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Highly pathogenic H5N1 influenza A viruses are now endemic in avian populations in Southeast Asia, and human cases continue to accumulate. Although currently incapable of sustained human-to-human transmission, H5N1 represents a serious pandemic threat owing to the risk of a mutation or reassortment generating a virus with increased transmissibility.(More)
Development of strategies for mitigating the severity of a new influenza pandemic is now a top global public health priority. Influenza prevention and containment strategies can be considered under the broad categories of antiviral, vaccine and non-pharmaceutical (case isolation, household quarantine, school or workplace closure, restrictions on travel)(More)
Highly pathogenic avian influenza A (subtype H5N1) is threatening to cause a human pandemic of potentially devastating proportions. We used a stochastic influenza simulation model for rural Southeast Asia to investigate the effectiveness of targeted antiviral prophylaxis, quarantine, and pre-vaccination in containing an emerging influenza strain at the(More)
Dengue fever is a mosquito-borne virus that infects 50-100 million people each year. Of these infections, 200,000-500,000 occur as the severe, life-threatening form of the disease, dengue haemorrhagic fever (DHF). Large, unanticipated epidemics of DHF often overwhelm health systems. An understanding of the spatial-temporal pattern of DHF incidence would aid(More)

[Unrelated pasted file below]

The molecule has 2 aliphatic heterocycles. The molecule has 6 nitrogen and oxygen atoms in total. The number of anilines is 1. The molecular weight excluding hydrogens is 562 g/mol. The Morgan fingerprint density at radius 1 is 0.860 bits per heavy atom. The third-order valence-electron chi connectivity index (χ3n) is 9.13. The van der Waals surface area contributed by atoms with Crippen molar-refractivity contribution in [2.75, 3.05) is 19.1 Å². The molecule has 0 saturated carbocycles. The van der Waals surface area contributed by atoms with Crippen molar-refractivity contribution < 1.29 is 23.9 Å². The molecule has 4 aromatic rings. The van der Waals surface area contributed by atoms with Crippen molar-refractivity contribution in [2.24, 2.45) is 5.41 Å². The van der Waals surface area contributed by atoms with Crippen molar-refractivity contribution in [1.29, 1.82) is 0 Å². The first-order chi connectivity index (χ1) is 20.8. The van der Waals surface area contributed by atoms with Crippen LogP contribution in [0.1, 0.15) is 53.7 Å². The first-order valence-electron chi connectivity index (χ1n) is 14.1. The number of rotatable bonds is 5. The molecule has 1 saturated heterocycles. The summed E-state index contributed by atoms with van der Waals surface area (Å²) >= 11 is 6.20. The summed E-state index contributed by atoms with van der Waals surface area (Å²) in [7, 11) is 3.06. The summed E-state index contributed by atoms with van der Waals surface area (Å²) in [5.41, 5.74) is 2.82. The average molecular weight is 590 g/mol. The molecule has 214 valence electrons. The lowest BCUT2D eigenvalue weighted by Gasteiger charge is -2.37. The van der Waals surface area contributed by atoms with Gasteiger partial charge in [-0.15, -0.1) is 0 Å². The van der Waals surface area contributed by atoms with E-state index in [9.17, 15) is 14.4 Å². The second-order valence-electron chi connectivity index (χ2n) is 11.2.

BACKGROUND The use of internet search data has been demonstrated to be effective at predicting influenza incidence. This approach may be more successful for dengue which has large variation in annual incidence and a more distinctive clinical presentation and mode of transmission. METHODS We gathered freely-available dengue incidence data from Singapore(More)
BACKGROUND An increase in the average age of dengue hemorrhagic fever (DHF) cases has been reported in Thailand. The cause of this increase is not known. Possible explanations include a reduction in transmission due to declining mosquito populations, declining contact between human and mosquito, and changes in reporting. We propose that a demographic shift(More)
Multistrain diseases are diseases that consist of several strains, or serotypes. The serotypes may interact by antibody-dependent enhancement (ADE), in which infection with a single serotype is asymptomatic, but infection with a second serotype leads to serious illness accompanied by greater infectivity. It has been observed from serotype data of dengue(More)
Mosquito-borne diseases pose some of the greatest challenges in public health, especially in tropical and sub-tropical regions of the world. Efforts to control these diseases have been underpinned by a theoretical framework developed for malaria by Ross and Macdonald, including models, metrics for measuring transmission, and theory of control that(More)
This paper investigates the complex dynamics induced by antibody-dependent enhancement (ADE) in multiserotype disease models. ADE is the increase in viral growth rate in the presence of immunity due to a previous infection of a different serotype. The increased viral growth rate is thought to increase the infectivity of the secondary infectious class. In(More)